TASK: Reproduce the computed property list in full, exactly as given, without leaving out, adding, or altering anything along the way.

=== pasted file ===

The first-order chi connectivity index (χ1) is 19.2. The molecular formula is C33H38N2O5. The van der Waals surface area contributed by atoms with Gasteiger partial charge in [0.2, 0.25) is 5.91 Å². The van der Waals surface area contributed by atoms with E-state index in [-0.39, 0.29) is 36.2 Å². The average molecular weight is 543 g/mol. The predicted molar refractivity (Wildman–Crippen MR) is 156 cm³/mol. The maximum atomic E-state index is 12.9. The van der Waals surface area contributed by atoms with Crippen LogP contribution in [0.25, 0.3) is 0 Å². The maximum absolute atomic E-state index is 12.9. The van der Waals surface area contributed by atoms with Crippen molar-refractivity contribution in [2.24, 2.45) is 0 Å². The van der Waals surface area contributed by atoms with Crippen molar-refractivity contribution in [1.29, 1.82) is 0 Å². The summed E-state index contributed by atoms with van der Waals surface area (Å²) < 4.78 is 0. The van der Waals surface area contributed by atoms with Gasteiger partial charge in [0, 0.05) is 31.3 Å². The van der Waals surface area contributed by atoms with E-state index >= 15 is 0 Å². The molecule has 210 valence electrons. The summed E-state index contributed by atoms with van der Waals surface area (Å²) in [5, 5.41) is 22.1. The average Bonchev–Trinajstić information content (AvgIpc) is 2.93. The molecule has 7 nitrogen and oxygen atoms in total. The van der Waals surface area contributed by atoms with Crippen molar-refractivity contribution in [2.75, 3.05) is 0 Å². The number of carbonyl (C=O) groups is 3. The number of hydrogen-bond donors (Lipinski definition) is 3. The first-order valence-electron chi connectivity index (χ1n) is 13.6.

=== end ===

The first-order chi connectivity index (χ1) is 19.2. The molecular formula is C33H38N2O5. The van der Waals surface area contributed by atoms with Gasteiger partial charge in [0.2, 0.25) is 5.91 Å². The van der Waals surface area contributed by atoms with E-state index in [-0.39, 0.29) is 36.2 Å². The average molecular weight is 543 g/mol. The predicted molar refractivity (Wildman–Crippen MR) is 156 cm³/mol. The maximum atomic E-state index is 12.9. The van der Waals surface area contributed by atoms with Crippen LogP contribution in [0.25, 0.3) is 0 Å². The maximum absolute atomic E-state index is 12.9. The van der Waals surface area contributed by atoms with Crippen molar-refractivity contribution in [2.24, 2.45) is 0 Å². The van der Waals surface area contributed by atoms with Crippen molar-refractivity contribution in [1.29, 1.82) is 0 Å². The summed E-state index contributed by atoms with van der Waals surface area (Å²) < 4.78 is 0. The van der Waals surface area contributed by atoms with Gasteiger partial charge in [0, 0.05) is 31.3 Å². The van der Waals surface area contributed by atoms with E-state index >= 15 is 0 Å². The molecule has 210 valence electrons. The summed E-state index contributed by atoms with van der Waals surface area (Å²) in [5, 5.41) is 22.1. The average Bonchev–Trinajstić information content (AvgIpc) is 2.93. The molecule has 7 nitrogen and oxygen atoms in total. The van der Waals surface area contributed by atoms with Crippen molar-refractivity contribution in [2.75, 3.05) is 0 Å². The number of carbonyl (C=O) groups is 3. The number of hydrogen-bond donors (Lipinski definition) is 3. The first-order valence-electron chi connectivity index (χ1n) is 13.6.